The first ten part series – Binge or Bin – a guide to the best of streaming services such as Netflix, reached 5 million views and Samsung has sponsored a new autumn season. The Independent’s video engagement has tripled and revenues are up 130 per cent year-on-year.
Other video presentations include the Independent’s Moscow journalist Oliver Carroll taking the Sputnik vaccine when it was a largely unknown quantity and Beirut correspondent Bel Trew with a documentary on her experiences following the Beirut chemical blast.
Sengupta provided an episode based on his Kabul coverage on a strand called ‘Behind The Headlines’.
There will also be a new series coming up called ‘Tackle’, on inequality in sport, by the newsbrand’s chief football writer Miguel Delaney and Melissa Reddy who came to The Independent from the US sports channel ESPN.
“We are building towards an OTT (over-the-top) channel launch. That will come in time. It will be news, sport, lifestyle, the whole thing,” says Broughton who is not ruling out a full continuous channel eventually.
Another great hope for future growth is ecommerce, already a multi-million business for The Independent, linked to its huge reach and high levels of trust by readers.
Broughton say he is very proud of the newsbrand’s rare 100 per cent trust rating from the independent monitoring service NewsGuard.
“Ecommerce looks really interesting and one of the things that went really well during the year. One part of it has already evolved. We do consumer reviews and earn commission off the purchases. There are all sorts of things we can build upon there,” says Broughton.
The managing director believes The Independent does social media better than anyone and, as broad publishers, certainly gets greater pickup from the search engines than retail based companies selling just one thing.
“We can give you things that are relevant to you with great deals and great recommendations. We haven’t launched the shop yet but we are certainly going to be partnering with retailers in areas where we are quite strong,” Broughton explains.
One obvious possibility would be to bring together in a secure data room, the registered subscribers to Simon Calder’s email who by definition are interested in travel with similarly registered customers of British Airways.
Broughton believes it could be a game-changer to be able to deliver such targeted advertising.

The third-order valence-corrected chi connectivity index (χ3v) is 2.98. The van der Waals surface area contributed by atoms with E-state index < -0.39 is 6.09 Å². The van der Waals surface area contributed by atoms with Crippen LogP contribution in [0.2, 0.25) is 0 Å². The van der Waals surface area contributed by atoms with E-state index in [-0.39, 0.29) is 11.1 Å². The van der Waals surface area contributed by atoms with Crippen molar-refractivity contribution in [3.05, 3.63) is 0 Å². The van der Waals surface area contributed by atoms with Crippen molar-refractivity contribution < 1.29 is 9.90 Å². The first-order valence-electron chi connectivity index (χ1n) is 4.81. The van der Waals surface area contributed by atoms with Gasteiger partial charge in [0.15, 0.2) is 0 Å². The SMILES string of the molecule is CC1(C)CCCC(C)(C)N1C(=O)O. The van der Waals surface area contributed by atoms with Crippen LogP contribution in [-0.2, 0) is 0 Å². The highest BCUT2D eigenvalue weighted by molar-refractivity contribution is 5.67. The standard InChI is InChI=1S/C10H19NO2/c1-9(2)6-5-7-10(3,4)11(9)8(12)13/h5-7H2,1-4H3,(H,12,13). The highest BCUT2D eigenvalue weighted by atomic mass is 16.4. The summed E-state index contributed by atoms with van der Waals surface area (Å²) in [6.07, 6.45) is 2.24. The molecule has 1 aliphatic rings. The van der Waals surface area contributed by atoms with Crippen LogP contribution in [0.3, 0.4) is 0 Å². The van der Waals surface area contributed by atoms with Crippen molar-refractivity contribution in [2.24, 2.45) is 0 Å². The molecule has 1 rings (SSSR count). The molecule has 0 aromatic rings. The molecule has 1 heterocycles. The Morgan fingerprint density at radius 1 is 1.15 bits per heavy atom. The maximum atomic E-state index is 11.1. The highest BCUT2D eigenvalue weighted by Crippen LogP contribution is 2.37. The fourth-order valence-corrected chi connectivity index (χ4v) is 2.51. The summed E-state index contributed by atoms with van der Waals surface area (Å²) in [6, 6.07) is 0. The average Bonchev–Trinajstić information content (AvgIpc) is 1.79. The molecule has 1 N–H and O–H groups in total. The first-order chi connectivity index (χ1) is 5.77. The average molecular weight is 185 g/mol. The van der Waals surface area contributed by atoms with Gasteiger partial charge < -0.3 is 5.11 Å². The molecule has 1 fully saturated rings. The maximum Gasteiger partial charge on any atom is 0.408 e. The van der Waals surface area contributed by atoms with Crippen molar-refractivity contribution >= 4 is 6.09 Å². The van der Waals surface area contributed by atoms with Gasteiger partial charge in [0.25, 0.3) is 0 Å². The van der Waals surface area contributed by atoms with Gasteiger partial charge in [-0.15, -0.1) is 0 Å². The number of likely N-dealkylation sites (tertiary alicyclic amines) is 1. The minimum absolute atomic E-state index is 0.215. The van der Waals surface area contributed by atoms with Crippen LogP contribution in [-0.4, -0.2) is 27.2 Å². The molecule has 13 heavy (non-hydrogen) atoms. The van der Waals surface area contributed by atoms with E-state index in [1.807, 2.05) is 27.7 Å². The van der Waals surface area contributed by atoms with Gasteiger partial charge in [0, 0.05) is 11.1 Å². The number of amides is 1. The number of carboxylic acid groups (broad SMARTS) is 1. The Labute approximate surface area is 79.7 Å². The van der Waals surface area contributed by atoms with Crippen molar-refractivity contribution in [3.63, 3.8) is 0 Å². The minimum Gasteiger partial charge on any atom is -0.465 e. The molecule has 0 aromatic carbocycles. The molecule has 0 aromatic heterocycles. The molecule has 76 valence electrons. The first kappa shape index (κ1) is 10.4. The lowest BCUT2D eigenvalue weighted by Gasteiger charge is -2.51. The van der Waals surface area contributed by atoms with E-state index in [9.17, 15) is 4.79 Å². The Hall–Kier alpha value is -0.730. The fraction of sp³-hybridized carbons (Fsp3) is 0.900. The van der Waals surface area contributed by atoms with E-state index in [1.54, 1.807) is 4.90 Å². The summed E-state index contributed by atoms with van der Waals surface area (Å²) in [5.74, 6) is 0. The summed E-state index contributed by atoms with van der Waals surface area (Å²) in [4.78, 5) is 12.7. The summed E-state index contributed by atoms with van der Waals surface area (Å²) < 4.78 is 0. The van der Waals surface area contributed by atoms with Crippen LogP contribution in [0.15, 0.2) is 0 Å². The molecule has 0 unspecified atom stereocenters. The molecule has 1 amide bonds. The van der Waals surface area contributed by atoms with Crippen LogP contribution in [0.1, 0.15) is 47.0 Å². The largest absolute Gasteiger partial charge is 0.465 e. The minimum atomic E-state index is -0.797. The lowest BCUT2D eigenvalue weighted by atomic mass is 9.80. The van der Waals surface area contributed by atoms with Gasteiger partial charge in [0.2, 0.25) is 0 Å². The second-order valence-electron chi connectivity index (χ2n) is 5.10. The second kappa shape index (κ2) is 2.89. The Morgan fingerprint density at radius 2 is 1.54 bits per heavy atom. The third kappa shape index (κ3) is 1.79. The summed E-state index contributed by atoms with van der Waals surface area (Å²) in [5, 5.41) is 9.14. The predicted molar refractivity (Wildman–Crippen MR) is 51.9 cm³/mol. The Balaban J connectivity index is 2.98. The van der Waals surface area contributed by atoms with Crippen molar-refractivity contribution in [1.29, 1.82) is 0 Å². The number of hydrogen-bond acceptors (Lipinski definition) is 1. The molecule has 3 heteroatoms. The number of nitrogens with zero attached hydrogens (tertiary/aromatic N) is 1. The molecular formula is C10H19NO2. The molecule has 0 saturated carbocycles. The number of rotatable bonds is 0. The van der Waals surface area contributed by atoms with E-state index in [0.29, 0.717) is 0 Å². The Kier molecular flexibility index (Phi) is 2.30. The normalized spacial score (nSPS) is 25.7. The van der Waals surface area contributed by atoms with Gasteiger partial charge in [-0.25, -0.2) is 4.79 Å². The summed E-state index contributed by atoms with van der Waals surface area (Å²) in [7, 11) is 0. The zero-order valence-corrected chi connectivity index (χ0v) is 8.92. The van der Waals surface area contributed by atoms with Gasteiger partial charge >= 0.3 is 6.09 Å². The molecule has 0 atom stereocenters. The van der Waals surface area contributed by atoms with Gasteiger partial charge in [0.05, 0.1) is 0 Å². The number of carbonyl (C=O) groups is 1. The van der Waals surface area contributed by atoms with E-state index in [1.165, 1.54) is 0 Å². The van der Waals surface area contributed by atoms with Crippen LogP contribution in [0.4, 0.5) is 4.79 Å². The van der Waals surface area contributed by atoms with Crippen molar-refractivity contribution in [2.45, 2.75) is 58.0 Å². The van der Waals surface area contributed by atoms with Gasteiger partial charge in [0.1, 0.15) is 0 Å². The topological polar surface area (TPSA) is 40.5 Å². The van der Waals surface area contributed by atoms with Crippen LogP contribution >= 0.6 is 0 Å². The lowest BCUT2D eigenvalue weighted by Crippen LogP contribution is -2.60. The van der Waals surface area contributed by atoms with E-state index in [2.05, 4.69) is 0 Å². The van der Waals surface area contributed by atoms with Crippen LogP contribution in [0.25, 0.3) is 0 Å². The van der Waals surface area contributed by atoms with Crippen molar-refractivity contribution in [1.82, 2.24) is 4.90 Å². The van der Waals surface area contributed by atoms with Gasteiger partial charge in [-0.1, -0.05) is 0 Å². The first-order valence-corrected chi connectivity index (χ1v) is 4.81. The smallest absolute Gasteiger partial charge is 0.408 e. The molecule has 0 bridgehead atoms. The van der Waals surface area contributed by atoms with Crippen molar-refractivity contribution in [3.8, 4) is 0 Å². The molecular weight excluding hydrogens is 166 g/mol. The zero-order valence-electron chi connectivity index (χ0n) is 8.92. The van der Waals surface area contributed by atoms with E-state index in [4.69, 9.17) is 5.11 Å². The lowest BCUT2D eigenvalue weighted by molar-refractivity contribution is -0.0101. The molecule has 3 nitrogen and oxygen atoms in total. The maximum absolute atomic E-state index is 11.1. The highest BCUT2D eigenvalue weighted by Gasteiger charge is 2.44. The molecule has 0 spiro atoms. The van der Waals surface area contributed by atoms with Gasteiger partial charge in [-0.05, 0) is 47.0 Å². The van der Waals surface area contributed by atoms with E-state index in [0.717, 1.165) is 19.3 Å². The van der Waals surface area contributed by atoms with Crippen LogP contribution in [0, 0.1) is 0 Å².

The Independent, which launched many campaigns over the last 35 years, including the ultimately unsuccessful attempt to get a second referendum on Brexit, is now planning to launch Your Petition.com.
In this case, registered readers will be able to launch their own petition, which may or may not be endorsed by The Independent, although there will be an element of supervision to ensure that fake news or vindictiveness is not being promoted.
“You have got to listen to your readers and digital journalism enables you to do that much better than print did,” says Broughton.
Climate change is going to require an awful lot of explanation and digging. It’s a fantastic journalistic mission for the future.
Carbon neutral goal
In a nod to the spirit of the times, and The Independent’s long history covering concern over climate change, The Independent has decided to commit to going carbon neutral by 2030.
The fact that neither trees not distributing physical newspapers are involved will help, as will a determination to base journalists permanently around the world, thereby reducing air travel.
Electronic servers consume huge amounts of energy and the carbon footprints of suppliers are difficult to avoid.
Broughton acknowledges such a target will not be easy to meet and promises to be open with readers and will highlight the likely areas of difficulty.
Broughton says he is open to any initiative or venture as long as it supports quality journalism and has a future to it.
“It’s not about the last 35 years, it’s about building the next and we have to have sustainable and growing models, and that is what we have got right now. We are in a great position,” he insists.
In fact, Broughton believes that for The Independent, “its time has come”.
One reason is its historic stance of maintaining its independence from political parties.
Broughton believes independent, objective journalism will be increasingly attractive to readers compared with newspapers that have slavishly supported the failed policies of failing parties.
Above all, the Independent managing director, who still takes a daily interest in the journalism, believes the newsbrand could hardly be better positioned to cover the biggest story of all, which is not going to go away – climate change.
“It’s going to change so much about the way we live and it’s going to require an awful lot of explanation and digging. It’s a fantastic journalistic mission for the future,” he explains.
Looking forwards towards the next five years, Christian Broughton believes The Independent will be a massive force in ecommerce and will be running at least one proper TV channel.
“If we can take The Independent into TV and ecommerce, it will fund its journalists for many decades to come,” Broughton predicts.
This article was first published in InPublishing magazine. If you would like to be added to the free mailing list, please register here.